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Nokia Linux tablets go 3G, OMAP3

Sep 18, 2008 — by Eric Brown — from the LinuxDevices Archive — 7 views

Nokia's Linux-based web tablets may soon gain faster processors and built-in 3G cellular modems. Nokia executive Ari Jaaksi revealed today in a keynote at the Open Source in Mobile show that Nokia will add 3G/HSPA capabilities to an OMAP3-optimized Maemo 5 release for the tablets.

Jaaksi (pictured above), is VP of Maemo Software at Nokia. A slide show of Jaaksi's presentation, posted on his blog, suggests that during his OSiM keynote, he also revealed that Nokia plans to contribute code for 3G/HSPA on OMAP3 to the Linux kernel, and that Nokia has upgraded its membership in the Linux Foundation (LF) from a Silver to a Gold sponsorship. The LF's members page confirms the upgrade. Another revelation from the talk is that the upcoming Maemo 5 release will support photo sharing with HD cameras.

Jaaksi apparently did not offer a timetable for the release of Maemo 5. The last major revision of the Debian Linux-based distro, Maemo 4, appeared last November in conjunction with the arrival of the N810 Internet Tablet. Maemo 4 reflected N810 improvements including faster performance than the N800, and the addition of a slide-out hardware QWERTY thumb keyboard, GPS receiver, and a light-sensing screen dimmer.

N810 WiMAX Edition

The N800 and N810 both depend on WiFi for connectivity, but a newer WiMAX version of the N810 (pictured above) also supports that higher-bandwidth, longer range wireless technology. The addition of a cellular modem has long been anticipated, however. When we spoke with Ari Jaaksi about the interview with LinuxDevices held shortly after the Symbian and Trolltech acquisitions in June, Jaaksi hinted that that Nokia's Linux and Symbian efforts would not stay separate indefinitely. “Our goal is to have the same UI on both Linux and Symbian, and [Trolltech's] Qt platform lets us move forward toward that, with its cross platform technology,” he said.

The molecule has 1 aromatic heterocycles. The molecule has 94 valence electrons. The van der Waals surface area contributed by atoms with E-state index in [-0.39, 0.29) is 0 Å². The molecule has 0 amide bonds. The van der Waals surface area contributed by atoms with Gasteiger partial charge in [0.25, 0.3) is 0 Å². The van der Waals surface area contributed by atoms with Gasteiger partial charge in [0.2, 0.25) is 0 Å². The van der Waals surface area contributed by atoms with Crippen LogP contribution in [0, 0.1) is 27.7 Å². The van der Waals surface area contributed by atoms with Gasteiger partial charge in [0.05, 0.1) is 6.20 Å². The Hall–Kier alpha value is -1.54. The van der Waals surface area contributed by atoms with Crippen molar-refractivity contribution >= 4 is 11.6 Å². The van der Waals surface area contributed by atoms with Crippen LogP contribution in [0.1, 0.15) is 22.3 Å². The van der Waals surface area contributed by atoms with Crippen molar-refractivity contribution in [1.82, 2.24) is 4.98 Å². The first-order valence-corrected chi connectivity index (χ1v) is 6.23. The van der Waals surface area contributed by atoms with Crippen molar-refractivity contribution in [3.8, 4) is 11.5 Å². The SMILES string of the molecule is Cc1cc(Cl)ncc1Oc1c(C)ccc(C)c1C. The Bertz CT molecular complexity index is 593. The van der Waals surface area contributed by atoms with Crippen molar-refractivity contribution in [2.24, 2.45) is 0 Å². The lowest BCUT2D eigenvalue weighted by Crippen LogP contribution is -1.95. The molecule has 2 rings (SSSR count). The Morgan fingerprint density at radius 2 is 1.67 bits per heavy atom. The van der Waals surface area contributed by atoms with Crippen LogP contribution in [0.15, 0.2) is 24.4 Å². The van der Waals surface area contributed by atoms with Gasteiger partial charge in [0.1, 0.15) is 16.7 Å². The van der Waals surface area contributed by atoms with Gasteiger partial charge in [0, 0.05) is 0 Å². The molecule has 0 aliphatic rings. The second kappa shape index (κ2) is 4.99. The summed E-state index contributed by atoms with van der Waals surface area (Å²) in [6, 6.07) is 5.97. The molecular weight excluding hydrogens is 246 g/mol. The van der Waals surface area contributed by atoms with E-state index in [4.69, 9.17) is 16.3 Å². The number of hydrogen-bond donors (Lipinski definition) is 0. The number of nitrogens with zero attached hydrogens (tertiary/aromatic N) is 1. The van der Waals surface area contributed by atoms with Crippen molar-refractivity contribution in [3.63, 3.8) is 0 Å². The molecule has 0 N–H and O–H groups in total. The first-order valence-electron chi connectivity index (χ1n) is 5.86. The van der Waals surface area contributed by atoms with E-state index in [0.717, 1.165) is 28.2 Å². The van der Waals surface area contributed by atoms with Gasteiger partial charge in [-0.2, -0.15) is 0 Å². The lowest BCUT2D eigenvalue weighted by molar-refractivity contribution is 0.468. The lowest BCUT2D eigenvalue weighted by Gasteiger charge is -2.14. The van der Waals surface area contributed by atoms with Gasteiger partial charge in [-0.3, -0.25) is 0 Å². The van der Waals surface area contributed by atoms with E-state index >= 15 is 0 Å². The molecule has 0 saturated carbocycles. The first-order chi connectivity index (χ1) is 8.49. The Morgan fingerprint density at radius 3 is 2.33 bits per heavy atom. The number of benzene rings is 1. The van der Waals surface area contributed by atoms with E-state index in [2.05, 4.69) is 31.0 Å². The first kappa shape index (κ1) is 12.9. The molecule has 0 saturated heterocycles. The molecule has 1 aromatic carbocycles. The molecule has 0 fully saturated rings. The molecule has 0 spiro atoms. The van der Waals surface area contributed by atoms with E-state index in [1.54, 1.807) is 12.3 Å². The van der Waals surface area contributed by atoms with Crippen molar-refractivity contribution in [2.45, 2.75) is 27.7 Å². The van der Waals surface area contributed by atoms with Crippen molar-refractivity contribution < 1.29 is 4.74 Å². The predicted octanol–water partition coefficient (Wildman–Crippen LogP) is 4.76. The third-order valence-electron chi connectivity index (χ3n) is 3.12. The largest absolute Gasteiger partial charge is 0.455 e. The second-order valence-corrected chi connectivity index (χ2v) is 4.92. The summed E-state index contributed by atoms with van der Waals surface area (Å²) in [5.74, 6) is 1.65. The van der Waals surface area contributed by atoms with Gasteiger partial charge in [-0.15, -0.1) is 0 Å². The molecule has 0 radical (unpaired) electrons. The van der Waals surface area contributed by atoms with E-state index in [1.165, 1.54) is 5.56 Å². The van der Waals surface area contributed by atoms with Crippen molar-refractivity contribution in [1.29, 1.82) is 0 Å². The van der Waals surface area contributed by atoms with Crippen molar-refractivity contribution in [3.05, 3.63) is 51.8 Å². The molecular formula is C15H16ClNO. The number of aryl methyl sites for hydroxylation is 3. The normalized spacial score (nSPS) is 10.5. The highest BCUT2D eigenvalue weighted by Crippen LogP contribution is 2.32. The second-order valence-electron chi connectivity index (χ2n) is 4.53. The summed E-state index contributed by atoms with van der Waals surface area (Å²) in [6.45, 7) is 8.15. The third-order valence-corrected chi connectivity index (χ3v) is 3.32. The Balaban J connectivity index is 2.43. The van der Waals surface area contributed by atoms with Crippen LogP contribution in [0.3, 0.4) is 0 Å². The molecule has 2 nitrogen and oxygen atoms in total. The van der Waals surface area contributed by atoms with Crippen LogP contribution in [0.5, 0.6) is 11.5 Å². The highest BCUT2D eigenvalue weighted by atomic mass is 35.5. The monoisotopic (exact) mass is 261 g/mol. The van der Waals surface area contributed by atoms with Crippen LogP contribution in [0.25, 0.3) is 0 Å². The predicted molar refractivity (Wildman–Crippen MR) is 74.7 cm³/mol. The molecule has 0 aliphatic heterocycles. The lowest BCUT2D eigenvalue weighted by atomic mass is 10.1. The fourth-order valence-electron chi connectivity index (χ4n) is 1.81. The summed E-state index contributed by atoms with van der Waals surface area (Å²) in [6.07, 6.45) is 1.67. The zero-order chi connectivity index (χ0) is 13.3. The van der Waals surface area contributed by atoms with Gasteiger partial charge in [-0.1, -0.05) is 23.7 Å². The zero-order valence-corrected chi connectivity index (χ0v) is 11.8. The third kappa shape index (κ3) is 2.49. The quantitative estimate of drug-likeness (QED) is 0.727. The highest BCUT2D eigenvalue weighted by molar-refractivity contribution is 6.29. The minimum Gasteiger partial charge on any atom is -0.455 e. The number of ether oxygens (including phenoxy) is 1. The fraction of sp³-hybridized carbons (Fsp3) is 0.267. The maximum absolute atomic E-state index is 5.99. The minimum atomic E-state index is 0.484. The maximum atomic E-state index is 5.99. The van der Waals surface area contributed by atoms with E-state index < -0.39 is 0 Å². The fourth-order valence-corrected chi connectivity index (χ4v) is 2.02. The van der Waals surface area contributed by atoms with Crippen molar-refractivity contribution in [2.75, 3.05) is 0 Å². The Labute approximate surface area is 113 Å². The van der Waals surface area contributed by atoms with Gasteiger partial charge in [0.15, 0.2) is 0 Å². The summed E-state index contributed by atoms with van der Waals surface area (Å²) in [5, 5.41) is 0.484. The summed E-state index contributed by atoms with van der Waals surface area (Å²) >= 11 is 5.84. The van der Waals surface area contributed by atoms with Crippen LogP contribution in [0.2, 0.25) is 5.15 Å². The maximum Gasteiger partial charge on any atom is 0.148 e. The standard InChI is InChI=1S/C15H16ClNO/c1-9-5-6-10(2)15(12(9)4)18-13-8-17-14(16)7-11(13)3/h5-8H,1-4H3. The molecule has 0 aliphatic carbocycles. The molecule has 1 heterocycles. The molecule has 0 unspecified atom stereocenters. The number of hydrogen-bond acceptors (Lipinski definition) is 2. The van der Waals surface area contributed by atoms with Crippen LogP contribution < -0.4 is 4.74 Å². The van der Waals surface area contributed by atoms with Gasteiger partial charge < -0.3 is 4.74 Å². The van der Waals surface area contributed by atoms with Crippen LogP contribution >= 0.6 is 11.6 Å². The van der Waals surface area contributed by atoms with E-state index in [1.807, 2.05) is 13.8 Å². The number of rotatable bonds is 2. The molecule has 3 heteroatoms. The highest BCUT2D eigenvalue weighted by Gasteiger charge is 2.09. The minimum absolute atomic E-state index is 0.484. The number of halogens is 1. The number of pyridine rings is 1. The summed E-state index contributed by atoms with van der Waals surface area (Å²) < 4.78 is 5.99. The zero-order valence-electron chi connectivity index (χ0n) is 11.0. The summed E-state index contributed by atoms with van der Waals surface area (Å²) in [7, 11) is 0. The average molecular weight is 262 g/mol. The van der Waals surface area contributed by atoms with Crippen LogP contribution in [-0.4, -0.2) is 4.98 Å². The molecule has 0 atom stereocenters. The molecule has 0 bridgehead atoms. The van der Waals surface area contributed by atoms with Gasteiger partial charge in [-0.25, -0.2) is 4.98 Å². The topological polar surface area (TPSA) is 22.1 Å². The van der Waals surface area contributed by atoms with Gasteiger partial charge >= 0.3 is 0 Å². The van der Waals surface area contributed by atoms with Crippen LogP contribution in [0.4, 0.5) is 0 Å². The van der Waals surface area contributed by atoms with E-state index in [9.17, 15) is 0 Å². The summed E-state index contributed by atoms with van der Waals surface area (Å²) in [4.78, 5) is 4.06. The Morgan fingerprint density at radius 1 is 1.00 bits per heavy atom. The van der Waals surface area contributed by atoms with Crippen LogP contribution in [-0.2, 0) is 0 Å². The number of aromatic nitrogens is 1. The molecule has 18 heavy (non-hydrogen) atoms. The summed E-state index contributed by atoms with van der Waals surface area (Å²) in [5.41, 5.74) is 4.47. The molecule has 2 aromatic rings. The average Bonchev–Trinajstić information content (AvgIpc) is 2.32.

Jaaksi later went on to comment that Nokia's continuing Linux development would not, however, spread to the smartphone market in the short-term. “We are expanding our Linux development, but we currently do not have any product announcement on Linux smartphones,” he said. In his new blog or presentation, Jaaksi did not mention whether Trolltech's Qt technology would be in any way involved in Maemo 5.

Nokia recently acquired the half of Symbian it did not previously own, and then vowed to make the Symbian OS open source. Around the same time, it also acquired cross-platform software company Trolltech, which has been a major player in the embedded Linux world, with its Qt stack used in Linux-based mobile phones from Motorola and others.

Chip upgrade ahead

The N810, including the WiMAX version, run on a TI OMAP 2420, clocked at 400MHz. TI's newer OMAP3 platform encompasses two similar system-on-chip (SoC) families based on the more powerful Cortex-A8 core: the cell-phone oriented OMAP34xx, and the more broadly focused OMAP35xx platform, which comes in four flavors. At a Maemo Summit, Nokia revealed plans to use the OMAP3430, according to a report from a reader.

On today's blog, Jaaksi writes, “The open source and the corporate world used to be very different. But now they overlap more and more each day.” He adds, somewhat cryptically, “For the suits I have one warning. We have no product announcements today. And for the hackers, we are not educating anybody here, not even the Linux community. But I've got a good story to tell.”


Nokia did not reveal the timetable for the release of Maemo 5. Ari Jaaksi's blog on his OSIM presentation, with links to the presentation slides, may be found here.

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